One of downtown’s most historic staples, the Alfred I. duPont Building, could soon be home to a microbrewery and brewpub that would boast a cantilevered shipping container.
The City of Miami’s virtual Planning, Zoning and Appeals Board heard plans last week for the 11,000-square-foot brew hub that would also feature an outdoor beer garden built atop the abutting annex.
The applicant is D. Manatee Holdings LLC, registered under Tilia Companies Principal Gary Ressler. Tilia also owns and manages the duPont building.
The board recommended approval of exceptions allowing an alcohol service establishment larger than 5,000 square feet in the Flagler Specialty District and the expansion of the structure and a warrant to allow outdoor dining on the second-floor roof terrace. The items will now go to the city commission for approval.
The business would straddle both the duPont Building and the abutting one-story annex building, facing Northeast Second Avenue. The first floor would consist of the kitchen, the brewpub and the mill room, where the beer would be produced.
Above the annex building would be a roof terrace, referred to as the beer garden. The third floor would feature the cantilevered container, serving as a multipurposed room.
Attorney Melissa Tapanes Llahues, representing the applicant, said the goal was to bring the Florida National Beer & Trust Co. to the building. She said that while discussions are still ongoing with the city and county for the cantilevered container, Eileen Higgins, the district county commissioner, has submitted a letter of support.
“We’re hoping it will be cantilevered a bit for architectural interest” Ms. Tapanes Llahues said. “We’re still working with Miami-Dade County and the City of Miami. We believe we’ll be able to project a few feet, and that is our goal, but it’s still something that requires additional discussions, with specifically Miami-Dade County since it’s their right of way.”
The duPont Building is in the Flagler Specialty District, which city planner Elia Sorice said was created to spur more activity in the area outside of business hours. The district allows for a larger concentration of alcohol service establishments.
She said the establishment won’t have to go through the historic preservation permitting process because no changes are being made to the building’s exterior, which is what’s historically designated. The annex and the parking garage are not historically designated, she added.
The duPont Building was completed in 1939 and placed on the National Register of Historic Places in 1989.
The city’s planning department recommended approval with conditions, including that the applicant would follow the design and mitigation measures based on an acoustical impact study.
Much of the board’s conversation centered on one of the planning department’s conditions:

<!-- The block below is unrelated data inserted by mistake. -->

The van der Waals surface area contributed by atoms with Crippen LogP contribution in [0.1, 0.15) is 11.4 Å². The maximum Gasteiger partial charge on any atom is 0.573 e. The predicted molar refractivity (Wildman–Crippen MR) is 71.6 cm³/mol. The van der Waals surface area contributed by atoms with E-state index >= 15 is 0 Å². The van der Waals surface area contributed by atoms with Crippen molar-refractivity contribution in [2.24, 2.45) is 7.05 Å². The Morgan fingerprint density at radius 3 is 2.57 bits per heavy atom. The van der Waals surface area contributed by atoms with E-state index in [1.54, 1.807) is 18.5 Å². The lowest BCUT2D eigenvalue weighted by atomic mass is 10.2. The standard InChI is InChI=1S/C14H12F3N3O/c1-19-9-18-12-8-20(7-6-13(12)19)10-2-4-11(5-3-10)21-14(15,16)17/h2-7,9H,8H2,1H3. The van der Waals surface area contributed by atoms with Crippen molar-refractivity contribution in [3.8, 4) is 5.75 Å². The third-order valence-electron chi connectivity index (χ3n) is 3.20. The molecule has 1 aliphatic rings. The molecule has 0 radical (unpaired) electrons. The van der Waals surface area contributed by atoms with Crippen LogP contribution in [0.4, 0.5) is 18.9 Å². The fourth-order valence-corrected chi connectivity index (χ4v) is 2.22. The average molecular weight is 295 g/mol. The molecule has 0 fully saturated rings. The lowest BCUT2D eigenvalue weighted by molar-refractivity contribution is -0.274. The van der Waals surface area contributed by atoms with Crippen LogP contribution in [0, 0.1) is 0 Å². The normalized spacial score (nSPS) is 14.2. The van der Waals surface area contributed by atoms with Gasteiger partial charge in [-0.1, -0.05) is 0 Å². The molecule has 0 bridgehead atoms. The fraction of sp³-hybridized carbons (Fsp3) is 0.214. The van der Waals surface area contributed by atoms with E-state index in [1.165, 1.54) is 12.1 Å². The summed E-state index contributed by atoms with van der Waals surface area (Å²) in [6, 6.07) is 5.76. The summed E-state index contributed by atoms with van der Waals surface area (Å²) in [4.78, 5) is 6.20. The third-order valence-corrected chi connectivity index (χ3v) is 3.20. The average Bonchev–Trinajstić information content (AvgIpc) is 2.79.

“The Exception is limited to the applicant, D. Manatee Holdings, LLC, or owner, Alfred I. Dupont Bldg. Partner LLP. Any other entity must be approved by the Planning Department and may require a new Exception.”
Exception permits are required in the city when the zoning doesn’t allow for certain functions by right. To obtain an exception, the city requires a hearing with the Planning, Zoning and Appeals Board, and in some instances, such as with this business, city commission approval.
Ms. Tapanes Llahues said the city and the applicant negotiated to reach the condition, which allows the owner to take over the site or sell D. Manatee Holdings.
Board member Adam Gersten opposed the condition, saying, “it makes it impossible to sell something.” He urged the city attorney’s office to look into the legality of such conditions.
“Zoning rights shouldn’t be based on anything about the person, or the company or the operator,” Mr. Gersten said. “This is about what the underlying exception to change the actual zoning, what can be there or add to it can be. This isn’t a Certificate of Use hearing.”
Board member Chris Collins moved to recommend approval of the exceptions and the warrant excluding the condition
Aaron Zeigler, the only one opposing it, said, “I can see it both ways. But at the end of the day, it’s an exception, or you can call it a privilege, so to speak, and the city should always be able to control that at some point.
The duPont Building isn’t the only downtown historic building that may house a brewery.
Last year, the city commission granted developer Stambul USA approval for a series of establishments in the Old Post Office building, another downtown building on the National Register of Historic Places. One of the building’s tenants will be Biscayne Bay Brewing. – Gabriel Poblete
Published September 9, 2020 in Miami Today